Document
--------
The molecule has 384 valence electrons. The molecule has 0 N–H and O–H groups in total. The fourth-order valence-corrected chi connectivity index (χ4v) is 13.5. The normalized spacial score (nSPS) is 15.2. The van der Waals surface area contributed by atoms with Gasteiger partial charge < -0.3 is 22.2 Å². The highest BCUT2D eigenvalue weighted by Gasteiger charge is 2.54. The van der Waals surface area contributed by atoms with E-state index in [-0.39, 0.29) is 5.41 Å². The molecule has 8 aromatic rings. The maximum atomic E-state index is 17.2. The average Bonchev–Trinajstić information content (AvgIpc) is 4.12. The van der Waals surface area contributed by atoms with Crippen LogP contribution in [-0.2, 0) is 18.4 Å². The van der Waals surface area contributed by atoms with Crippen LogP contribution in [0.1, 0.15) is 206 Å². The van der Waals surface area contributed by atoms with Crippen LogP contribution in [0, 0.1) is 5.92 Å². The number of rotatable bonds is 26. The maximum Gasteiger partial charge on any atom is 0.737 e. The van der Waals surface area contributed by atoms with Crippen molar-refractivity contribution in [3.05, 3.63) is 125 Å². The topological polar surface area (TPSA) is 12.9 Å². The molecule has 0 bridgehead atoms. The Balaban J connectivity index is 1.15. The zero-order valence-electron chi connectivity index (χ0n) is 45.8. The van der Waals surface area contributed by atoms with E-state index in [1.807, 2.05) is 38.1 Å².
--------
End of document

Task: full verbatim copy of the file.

The molecule has 384 valence electrons. The molecule has 0 N–H and O–H groups in total. The fourth-order valence-corrected chi connectivity index (χ4v) is 13.5. The normalized spacial score (nSPS) is 15.2. The van der Waals surface area contributed by atoms with Gasteiger partial charge < -0.3 is 22.2 Å². The highest BCUT2D eigenvalue weighted by Gasteiger charge is 2.54. The van der Waals surface area contributed by atoms with E-state index in [-0.39, 0.29) is 5.41 Å². The molecule has 8 aromatic rings. The maximum atomic E-state index is 17.2. The average Bonchev–Trinajstić information content (AvgIpc) is 4.12. The van der Waals surface area contributed by atoms with Crippen LogP contribution in [-0.2, 0) is 18.4 Å². The van der Waals surface area contributed by atoms with Crippen LogP contribution in [0.1, 0.15) is 206 Å². The van der Waals surface area contributed by atoms with Crippen LogP contribution in [0, 0.1) is 5.92 Å². The number of rotatable bonds is 26. The maximum Gasteiger partial charge on any atom is 0.737 e. The van der Waals surface area contributed by atoms with Crippen molar-refractivity contribution in [3.05, 3.63) is 125 Å². The topological polar surface area (TPSA) is 12.9 Å². The molecule has 0 bridgehead atoms. The Balaban J connectivity index is 1.15. The zero-order valence-electron chi connectivity index (χ0n) is 45.8. The van der Waals surface area contributed by atoms with E-state index in [1.807, 2.05) is 38.1 Å².